By Published On: May 7, 20243.3 min readTotal Views: 148Daily Views: 5Categories: Behind Our Designs, History ListsTags: ,

“We fight, get beat, rise, and fight again.” Nathanael Greene: The General Who Won the Revolution in South Carolina

By Stacy Ferguson

The American Revolution was a crucible that forged timeless leaders from ordinary men. We love to read about, study, analyze, and debate about the men who were born into affluence and influence—Washington, Hancock, and Lafayette, amongst others, have an important role in history. Equally important and much more impressive, in my opinion, are the ordinary men who achieved greatness from relative obscurity.

Nathanael Greene was a Quaker from Rhode Island who worked in his family’s foundry business leading up to the war. As the American colonies’ relationship with Mother Britain soured, Greene helped to establish a militia unit called the Kentish Guards. However, he was snubbed for a leadership role—it was thought that Greene’s prominent limp made him unsuitable to lead men into battle as a lieutenant. This did not deter him from serving; he shucked the public embarrassment and joined the unit as a private soldier.

He was not a Private for long. The Rhode Island Assembly soon appointed him as a Brigadier General in the regular army and sent him to take command of Boston after the British retreated from the city. He saw successes and failures in battle in New York, New Jersey, and Pennsylvania and became one of Washington’s most trusted generals.

It was Washington’s confidence in Greene’s abilities that led him to appoint Greene as Quartermaster General of the Army. This was not a glamorous appointment, and Greene did not relish the opportunity; however, it was crucial to the Army’s continued capability to fight. Greene attacked his duties with as much fervor as he did as a field commander. His ability to equip the army was hindered by the relative worthlessness of Continental money and Congress’s squabbling and slow action. Nevertheless, Greene kept the Army equipped enough to keep them in the fight and further bolster Washington’s trust.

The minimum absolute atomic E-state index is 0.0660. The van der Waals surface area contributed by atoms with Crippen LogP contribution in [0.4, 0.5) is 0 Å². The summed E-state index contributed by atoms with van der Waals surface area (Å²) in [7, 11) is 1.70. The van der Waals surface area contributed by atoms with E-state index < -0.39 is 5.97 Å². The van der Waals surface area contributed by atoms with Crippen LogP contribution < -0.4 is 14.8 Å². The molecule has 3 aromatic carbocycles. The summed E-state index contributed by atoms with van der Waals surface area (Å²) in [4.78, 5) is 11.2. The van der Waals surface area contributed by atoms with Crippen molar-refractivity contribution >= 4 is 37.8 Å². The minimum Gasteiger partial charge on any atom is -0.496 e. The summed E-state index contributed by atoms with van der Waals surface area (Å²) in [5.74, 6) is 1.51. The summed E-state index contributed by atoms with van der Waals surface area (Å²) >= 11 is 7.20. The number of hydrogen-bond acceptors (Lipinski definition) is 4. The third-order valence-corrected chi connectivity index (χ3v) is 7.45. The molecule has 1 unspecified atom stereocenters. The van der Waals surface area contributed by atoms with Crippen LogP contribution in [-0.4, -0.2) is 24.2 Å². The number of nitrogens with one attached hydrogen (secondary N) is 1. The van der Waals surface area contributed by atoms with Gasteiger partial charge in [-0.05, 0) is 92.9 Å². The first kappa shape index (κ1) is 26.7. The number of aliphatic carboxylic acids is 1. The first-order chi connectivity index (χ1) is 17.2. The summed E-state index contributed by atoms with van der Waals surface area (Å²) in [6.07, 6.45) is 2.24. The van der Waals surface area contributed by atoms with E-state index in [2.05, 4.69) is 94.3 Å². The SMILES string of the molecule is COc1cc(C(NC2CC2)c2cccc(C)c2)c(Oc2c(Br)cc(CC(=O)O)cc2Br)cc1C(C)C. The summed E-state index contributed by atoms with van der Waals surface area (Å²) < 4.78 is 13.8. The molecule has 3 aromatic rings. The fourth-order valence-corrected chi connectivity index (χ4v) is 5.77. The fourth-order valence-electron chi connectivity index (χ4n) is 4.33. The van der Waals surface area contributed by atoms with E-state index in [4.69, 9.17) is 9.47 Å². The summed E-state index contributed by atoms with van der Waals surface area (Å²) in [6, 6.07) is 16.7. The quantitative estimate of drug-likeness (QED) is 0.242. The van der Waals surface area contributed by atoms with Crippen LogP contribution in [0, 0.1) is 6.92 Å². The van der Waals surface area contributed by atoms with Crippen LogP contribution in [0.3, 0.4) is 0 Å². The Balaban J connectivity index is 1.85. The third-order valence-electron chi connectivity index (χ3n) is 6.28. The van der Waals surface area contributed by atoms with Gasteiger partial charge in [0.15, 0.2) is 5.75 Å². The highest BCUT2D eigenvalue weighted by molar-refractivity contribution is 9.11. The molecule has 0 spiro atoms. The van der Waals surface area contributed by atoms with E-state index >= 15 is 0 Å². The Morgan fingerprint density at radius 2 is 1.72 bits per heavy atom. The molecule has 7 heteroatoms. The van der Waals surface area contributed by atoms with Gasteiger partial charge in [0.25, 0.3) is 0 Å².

In December 1779, the British renewed their efforts to reconquer the South by sending Generals Henry Clinton and Charles Cornwallis and more than 13,500 soldiers to foment division between loyalist and patriot citizens. After a three-month siege of Charleston, the Americans under General Benjamin Lincoln surrendered—5,000 soldiers, the entirety of the Continental Army in the South.

In August 1780, disaster struck again. General Horatio Gates, then commander of the Southern Campaign, suffered a humiliating and total defeat to General Cornwallis at Camden, South Carolina, destroying the Southern army (again) and leading to Gates’ removal as commander. Washington appointed Greene to take over for Gates. Before departing for the South, Greene discussed his intended strategy with Washington. Greene would use his “flying army” to goad the British Army into action all over the south, breaking British supply lines and dividing up their Army whenever possible.

His tactic worked. Greene and his second in command, Daniel Morgan, split up, and the British followed suit. From the time he arrived in the South in December 1780, the following year saw over 170 battles and skirmishes throughout South Carolina alone. Greene’s strategy of dividing up the British forces, cutting off their supply lines, and racking up British casualties wore down the enemy’s ability to sustain the fight in America, leading to Cornwallis’s eventual surrender at Yorktown.

Nathanael Greene said something that unequivocally embodies the Americans’ fighting spirit during the Revolution: “We fight, get beat, rise, and fight again.” Greene understood that a battlefield victory and a tactical victory were not always the same. What mattered most was continuously harassing the British Army, bleeding their supply lines and picking off their soldiers, thereby chipping away at their combat effectiveness. Some historians say that the American Revolution was won in South Carolina thanks to Nathanael Greene’s brilliant strategy, which was pretty impressive for a man who started the war as a private with no military experience.

Stacey Ferguson is the Operations Manager at the Historic Camden Foundation in Camden, South Carolina, a retired Air Force officer, and a Nathanael Greene superfan.

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